A Philosophy of Radical Aliveness

A Philosophy of Radical Aliveness

"Yesterday is already a dream, and tomorrow is only a vision; but today well lived, makes every yesterday a dream of happiness and every tomorrow a vision of hope."

John Kerestes


Friday, November 9, 2007

2007 Saigon, Hoi An, Hue, Hanoi, Halong Bay Vietnam

In Vietnam it seems a lot goes on by boat: fishing, transport, a place to live, a tourist attraction. The photo of the two women is on the Mekong Delta, where women were well represented among the Viet Cong. These days few Vietnamese are old enough to remember the "American" war. In this photo you will notice the gloves. They are to prevent getting a tan -- and thereby looking dark like a peasant.
The most amazing thing about their use of motor bikes is what they carry on them. Whole families cram on one bike with Dad driving, and in front of him one of the kids. Then, sometimes standing on the seat with their hands on Dad’s shoulders is a second child, often no more than three years old. Then comes Mom on the back, who may be holding an infant, who is most likely sound asleep! In the countryside the other loads carried on the bikes can be any type of produce, usually heaped on in big bundles. We saw cages of live ducks, chickens, pigs, and puppies (in the North they eat dogs) all on the back of motor bikes on the way to market. We even saw a young water buffalo hog-tied to the back of a bike, and a few miles later a cow strapped on the same way. On a closer look it was clear both were still alive, even though their heads were tied less than a foot off the ground. I would think their meat would be tainted by the fear (and consequential adrenaline) those animals endure during their ride. The Humane Society would be horrified! We frequently were driving in the country side, sometimes for three hours at a time, so I have many photos of the motor bikes loads.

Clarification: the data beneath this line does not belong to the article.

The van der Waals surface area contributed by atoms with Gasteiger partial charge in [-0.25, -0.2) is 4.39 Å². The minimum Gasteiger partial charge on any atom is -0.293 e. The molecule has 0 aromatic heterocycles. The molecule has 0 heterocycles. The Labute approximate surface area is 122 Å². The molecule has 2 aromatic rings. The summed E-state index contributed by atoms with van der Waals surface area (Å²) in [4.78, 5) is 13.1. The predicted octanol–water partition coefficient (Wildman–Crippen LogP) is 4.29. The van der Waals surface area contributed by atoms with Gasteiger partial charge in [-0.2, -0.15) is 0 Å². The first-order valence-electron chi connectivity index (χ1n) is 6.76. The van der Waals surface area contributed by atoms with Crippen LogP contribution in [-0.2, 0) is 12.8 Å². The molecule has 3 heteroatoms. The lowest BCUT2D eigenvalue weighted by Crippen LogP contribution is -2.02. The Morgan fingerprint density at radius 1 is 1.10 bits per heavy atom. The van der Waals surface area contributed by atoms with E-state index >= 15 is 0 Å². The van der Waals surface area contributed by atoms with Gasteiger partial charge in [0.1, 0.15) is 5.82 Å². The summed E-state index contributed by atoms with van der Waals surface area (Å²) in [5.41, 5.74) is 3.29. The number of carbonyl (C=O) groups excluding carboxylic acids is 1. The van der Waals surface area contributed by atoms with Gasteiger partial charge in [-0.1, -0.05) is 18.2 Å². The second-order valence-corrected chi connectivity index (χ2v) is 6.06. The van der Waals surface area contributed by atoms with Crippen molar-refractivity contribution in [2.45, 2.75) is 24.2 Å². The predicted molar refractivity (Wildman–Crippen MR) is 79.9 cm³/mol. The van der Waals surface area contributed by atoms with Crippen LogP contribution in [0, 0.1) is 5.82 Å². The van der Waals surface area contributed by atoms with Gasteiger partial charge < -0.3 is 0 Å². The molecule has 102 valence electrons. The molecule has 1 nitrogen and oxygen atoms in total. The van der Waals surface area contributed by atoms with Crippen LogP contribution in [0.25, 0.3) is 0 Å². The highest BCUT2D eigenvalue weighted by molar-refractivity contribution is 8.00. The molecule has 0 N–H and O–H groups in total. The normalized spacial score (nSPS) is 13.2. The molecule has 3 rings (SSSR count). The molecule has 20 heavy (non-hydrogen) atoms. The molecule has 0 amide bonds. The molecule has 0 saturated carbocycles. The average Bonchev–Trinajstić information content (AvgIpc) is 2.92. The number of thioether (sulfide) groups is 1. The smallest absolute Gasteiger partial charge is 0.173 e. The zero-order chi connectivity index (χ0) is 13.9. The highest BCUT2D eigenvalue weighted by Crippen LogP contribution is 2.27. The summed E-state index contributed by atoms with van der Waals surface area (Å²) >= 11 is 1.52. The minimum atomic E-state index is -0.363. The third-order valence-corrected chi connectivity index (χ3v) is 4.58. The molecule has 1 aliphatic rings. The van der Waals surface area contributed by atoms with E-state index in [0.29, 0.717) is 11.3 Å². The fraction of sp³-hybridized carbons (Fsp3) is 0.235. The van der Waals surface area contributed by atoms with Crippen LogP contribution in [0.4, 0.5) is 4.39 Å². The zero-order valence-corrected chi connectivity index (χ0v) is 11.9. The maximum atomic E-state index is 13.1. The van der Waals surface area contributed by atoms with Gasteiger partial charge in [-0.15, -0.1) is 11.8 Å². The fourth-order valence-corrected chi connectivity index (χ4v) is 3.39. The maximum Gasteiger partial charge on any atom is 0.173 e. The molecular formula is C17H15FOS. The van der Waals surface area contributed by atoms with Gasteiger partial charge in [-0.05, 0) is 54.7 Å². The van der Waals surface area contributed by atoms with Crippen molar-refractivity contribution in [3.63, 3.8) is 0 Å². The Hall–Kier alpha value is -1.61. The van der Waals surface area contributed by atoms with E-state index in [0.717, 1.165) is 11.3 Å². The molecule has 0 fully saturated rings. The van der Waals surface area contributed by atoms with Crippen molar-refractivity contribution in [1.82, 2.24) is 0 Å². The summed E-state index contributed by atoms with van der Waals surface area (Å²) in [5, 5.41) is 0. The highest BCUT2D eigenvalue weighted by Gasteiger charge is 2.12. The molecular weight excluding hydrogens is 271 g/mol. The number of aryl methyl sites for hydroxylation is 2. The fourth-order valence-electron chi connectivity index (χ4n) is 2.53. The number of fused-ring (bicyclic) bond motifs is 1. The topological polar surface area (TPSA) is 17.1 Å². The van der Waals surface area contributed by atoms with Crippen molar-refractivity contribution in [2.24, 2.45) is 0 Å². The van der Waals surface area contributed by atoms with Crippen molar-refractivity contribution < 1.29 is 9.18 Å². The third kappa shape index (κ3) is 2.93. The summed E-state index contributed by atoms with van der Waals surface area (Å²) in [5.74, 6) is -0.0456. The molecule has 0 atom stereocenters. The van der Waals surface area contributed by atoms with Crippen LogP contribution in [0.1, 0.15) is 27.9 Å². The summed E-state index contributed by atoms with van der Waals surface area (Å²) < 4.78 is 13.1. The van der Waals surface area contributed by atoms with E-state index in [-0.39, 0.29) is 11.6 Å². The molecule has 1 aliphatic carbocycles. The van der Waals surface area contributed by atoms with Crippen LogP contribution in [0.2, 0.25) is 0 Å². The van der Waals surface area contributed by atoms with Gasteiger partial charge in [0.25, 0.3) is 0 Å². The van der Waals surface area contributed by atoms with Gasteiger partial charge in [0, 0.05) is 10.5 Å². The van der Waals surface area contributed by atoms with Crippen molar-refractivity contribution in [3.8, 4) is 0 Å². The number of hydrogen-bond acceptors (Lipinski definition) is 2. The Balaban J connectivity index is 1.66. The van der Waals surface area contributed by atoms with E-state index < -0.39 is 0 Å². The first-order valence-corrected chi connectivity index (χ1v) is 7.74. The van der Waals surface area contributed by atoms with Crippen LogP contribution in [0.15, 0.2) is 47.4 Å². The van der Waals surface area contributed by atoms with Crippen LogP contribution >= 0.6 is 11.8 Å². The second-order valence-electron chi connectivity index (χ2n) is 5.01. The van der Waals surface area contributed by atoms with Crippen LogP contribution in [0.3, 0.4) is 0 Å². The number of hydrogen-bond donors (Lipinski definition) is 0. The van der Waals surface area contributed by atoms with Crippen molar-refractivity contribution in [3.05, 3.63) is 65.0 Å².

I found the people more willing to have their photos taken than in most other places I’ve been. I rarely had someone tell me not to take their photo. They often wanted no other compensation than to see the digital preview on the back of my camera, and even sometimes said, "Thank you." when I took their picture. I have a lot of red, beetlenut smiles from old ladies, and kids especially clowned and crowded around us, their little faces staring in my lens. A large percentage of the population speaks at least a modicum of English, as it is taught in the schools and is viewed as an international opportunity. The Vietnamese language has several tonalities and has a quality to it like singing, although this can also become a high pitched screech with women in the markets. I found the Vietnamese more willing to engage with foreigners, and "Where are you from?" wasn’t necessarily a come-on to buy something. I had a group of eleven year old school girls practice their English on me, and request I sing them a song. I sang them "Happy Birthday" (it happened to be Cooper’s birthday that day), and they sang along with me, followed by their rendition of "Farmer in the Dell". Just as they were going to sing me a Vietnamese song they were called away by their teacher. I think the fact that this old man was lurking around the school yard raised less suspicion in their country than it would in ours. As a foreigner I could get away with odd behavior.

For a more detailed description of this trip & lots of cool photos go to: